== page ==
If your kidneys have failed, you will need dialysis treatment. The majority of dialysis costs, whether for home or in-center treatment, are paid through medical insurance, either your own insurance or the government-sponsored Medicare program.
In 1972, the Social Security Act was changed to extend Medicare benefits to people of any age with end stage renal disease as long as they meet certain requirements based on work credits. Find out about the requirements for Medicare coverage.
In addition, the improved outcomes that generally accompany home dialysis often allow dialysis patients to return to work or continue working, making it possible for many patients to take advantage of their companies' medical insurance.
If you are able to continue working, you may want to in order to be covered by your company's insurance plan. If you have any questions about whether your company's plan covers home dialysis, talk to your Human Resources department. Someone there will be able to help you find answers to your questions.
Another option for paying for home dialysis is to buy your own medical insurance. The dialysis costs covered by a personal insurance plan vary, depending on the plan you purchase. The only problem with personal insurance plans is that some do not cover treatment for health conditions that you have received treatment for before purchasing the plan. For this reason, you should ask about any restrictions on pre-existing conditions.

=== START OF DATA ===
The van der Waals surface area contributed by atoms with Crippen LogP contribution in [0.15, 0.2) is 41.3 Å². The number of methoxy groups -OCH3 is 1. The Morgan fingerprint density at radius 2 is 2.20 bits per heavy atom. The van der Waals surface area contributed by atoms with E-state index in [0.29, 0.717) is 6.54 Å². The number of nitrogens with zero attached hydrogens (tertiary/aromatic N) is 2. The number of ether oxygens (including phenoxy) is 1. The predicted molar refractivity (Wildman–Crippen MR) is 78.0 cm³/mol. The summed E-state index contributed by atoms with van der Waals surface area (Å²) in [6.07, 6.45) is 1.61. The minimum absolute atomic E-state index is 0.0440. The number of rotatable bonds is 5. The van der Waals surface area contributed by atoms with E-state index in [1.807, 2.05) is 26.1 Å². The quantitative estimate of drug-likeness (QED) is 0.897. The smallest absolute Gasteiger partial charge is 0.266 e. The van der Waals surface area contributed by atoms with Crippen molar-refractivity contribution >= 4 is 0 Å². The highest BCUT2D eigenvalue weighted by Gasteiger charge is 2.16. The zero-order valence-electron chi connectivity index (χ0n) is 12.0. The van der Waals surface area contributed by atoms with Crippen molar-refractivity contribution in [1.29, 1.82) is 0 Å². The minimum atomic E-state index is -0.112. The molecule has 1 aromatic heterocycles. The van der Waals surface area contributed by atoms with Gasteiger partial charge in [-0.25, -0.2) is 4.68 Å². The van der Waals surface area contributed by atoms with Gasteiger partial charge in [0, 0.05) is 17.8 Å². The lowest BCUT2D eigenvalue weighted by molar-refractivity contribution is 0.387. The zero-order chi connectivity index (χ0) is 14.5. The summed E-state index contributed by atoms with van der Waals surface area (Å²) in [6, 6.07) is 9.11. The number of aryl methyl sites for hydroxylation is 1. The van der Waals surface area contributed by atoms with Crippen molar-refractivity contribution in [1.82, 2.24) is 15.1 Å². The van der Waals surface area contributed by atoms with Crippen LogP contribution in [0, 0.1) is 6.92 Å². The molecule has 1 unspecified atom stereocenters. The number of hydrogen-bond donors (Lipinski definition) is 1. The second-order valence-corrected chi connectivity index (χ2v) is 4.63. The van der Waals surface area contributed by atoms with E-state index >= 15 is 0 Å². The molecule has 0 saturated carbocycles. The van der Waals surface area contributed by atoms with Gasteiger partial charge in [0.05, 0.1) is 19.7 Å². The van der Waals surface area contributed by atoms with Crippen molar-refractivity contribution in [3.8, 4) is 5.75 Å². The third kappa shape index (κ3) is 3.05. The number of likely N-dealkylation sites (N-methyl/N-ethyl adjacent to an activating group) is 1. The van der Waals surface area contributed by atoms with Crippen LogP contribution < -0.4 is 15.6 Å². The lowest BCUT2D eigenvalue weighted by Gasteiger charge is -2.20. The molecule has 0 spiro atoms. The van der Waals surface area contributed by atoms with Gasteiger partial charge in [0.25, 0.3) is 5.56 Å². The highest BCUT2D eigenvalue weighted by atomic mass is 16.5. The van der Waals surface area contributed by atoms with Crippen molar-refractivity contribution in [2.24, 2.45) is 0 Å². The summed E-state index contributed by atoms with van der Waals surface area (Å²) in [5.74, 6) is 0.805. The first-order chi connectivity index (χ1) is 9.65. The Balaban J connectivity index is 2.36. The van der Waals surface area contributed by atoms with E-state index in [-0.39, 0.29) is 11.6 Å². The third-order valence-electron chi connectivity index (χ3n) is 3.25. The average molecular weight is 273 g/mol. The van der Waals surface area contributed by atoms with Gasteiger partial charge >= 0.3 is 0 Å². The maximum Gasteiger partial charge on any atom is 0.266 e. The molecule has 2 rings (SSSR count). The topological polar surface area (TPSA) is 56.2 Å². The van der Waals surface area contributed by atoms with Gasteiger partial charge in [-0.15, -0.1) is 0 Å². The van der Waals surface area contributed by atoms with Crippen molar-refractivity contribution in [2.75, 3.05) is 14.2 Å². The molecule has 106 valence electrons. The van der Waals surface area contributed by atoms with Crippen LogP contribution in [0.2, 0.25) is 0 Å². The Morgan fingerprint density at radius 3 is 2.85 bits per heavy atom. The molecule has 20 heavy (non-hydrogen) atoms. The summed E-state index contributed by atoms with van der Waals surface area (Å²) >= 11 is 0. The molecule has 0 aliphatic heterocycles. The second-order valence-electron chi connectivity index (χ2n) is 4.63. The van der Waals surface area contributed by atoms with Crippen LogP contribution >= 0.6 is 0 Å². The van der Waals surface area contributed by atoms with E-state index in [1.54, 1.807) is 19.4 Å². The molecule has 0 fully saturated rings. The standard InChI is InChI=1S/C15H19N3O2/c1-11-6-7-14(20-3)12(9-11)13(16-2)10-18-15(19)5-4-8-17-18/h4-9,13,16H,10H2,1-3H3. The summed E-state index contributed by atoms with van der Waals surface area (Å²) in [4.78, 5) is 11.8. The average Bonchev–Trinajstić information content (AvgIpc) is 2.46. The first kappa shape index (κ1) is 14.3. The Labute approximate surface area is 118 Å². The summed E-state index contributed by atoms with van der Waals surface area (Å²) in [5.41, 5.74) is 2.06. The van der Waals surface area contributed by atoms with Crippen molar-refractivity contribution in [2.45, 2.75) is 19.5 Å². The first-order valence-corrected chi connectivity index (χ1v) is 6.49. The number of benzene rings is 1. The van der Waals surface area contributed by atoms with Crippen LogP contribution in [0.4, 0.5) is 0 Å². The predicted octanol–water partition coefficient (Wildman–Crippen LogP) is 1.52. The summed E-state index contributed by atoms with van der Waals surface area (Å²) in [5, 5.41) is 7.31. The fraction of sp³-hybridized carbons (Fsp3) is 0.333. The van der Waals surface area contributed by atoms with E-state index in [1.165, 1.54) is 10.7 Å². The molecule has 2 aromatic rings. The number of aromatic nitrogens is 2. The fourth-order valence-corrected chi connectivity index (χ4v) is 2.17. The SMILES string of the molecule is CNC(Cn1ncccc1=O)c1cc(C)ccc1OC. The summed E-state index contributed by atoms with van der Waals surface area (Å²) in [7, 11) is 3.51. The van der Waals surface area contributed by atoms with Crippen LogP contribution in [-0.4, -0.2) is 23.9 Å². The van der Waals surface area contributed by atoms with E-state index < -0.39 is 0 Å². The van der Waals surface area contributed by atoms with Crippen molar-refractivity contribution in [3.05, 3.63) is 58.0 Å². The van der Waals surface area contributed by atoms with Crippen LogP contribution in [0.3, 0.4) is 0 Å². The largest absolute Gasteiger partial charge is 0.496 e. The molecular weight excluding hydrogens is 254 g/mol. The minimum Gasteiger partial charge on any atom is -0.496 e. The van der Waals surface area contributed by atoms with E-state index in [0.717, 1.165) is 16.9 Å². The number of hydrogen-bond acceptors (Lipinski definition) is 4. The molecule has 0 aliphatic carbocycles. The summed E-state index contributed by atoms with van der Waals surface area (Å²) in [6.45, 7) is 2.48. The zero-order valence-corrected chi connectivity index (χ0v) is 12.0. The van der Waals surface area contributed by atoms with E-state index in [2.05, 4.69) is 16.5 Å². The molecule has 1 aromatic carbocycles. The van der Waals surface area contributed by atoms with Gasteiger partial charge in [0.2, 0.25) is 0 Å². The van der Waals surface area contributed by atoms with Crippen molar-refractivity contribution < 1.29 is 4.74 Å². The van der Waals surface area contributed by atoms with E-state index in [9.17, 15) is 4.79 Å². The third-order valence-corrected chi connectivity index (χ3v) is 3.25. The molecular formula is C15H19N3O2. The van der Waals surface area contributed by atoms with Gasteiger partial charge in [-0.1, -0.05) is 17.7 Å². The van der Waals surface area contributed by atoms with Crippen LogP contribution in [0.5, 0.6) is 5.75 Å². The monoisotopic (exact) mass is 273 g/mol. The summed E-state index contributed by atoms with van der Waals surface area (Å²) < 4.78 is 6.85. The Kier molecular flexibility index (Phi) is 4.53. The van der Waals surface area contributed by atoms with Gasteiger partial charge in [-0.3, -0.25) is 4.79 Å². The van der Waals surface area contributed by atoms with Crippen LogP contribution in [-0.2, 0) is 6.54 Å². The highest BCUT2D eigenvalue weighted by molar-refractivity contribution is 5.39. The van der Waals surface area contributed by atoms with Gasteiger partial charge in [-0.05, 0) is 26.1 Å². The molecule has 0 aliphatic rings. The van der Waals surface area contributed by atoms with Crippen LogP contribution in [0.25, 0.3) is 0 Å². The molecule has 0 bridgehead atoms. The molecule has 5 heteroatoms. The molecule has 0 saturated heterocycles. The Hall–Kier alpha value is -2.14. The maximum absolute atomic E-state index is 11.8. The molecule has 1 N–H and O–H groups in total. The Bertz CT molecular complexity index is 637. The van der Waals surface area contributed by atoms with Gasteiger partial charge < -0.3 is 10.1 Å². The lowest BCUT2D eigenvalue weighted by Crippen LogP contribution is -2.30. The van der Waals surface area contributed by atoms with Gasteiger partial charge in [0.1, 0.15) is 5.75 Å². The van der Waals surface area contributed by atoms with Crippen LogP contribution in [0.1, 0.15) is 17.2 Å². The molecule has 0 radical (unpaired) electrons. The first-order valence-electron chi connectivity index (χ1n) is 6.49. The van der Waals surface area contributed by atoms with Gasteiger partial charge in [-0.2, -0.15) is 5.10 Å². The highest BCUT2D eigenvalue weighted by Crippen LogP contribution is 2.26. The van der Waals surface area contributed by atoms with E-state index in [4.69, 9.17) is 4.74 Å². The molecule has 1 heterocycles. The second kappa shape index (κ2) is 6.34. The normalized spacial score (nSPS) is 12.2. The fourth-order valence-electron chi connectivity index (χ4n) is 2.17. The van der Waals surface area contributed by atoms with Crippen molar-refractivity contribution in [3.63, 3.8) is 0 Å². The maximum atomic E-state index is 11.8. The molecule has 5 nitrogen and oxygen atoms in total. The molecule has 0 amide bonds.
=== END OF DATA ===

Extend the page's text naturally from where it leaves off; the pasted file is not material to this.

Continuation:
A member of your health care team, your social worker, can talk to you more about insurance and help you find the plan or combination of plans that works best for you.
If you and your doctor have determined that home dialysis is right for you, you'll work with a home dialysis provider to participate in a comprehensive training program that is tailored to your specific medical and learning needs. A quality training program will provide the education, tools and support needed to stay healthy and safe while enjoying the many benefits home dialysis can offer.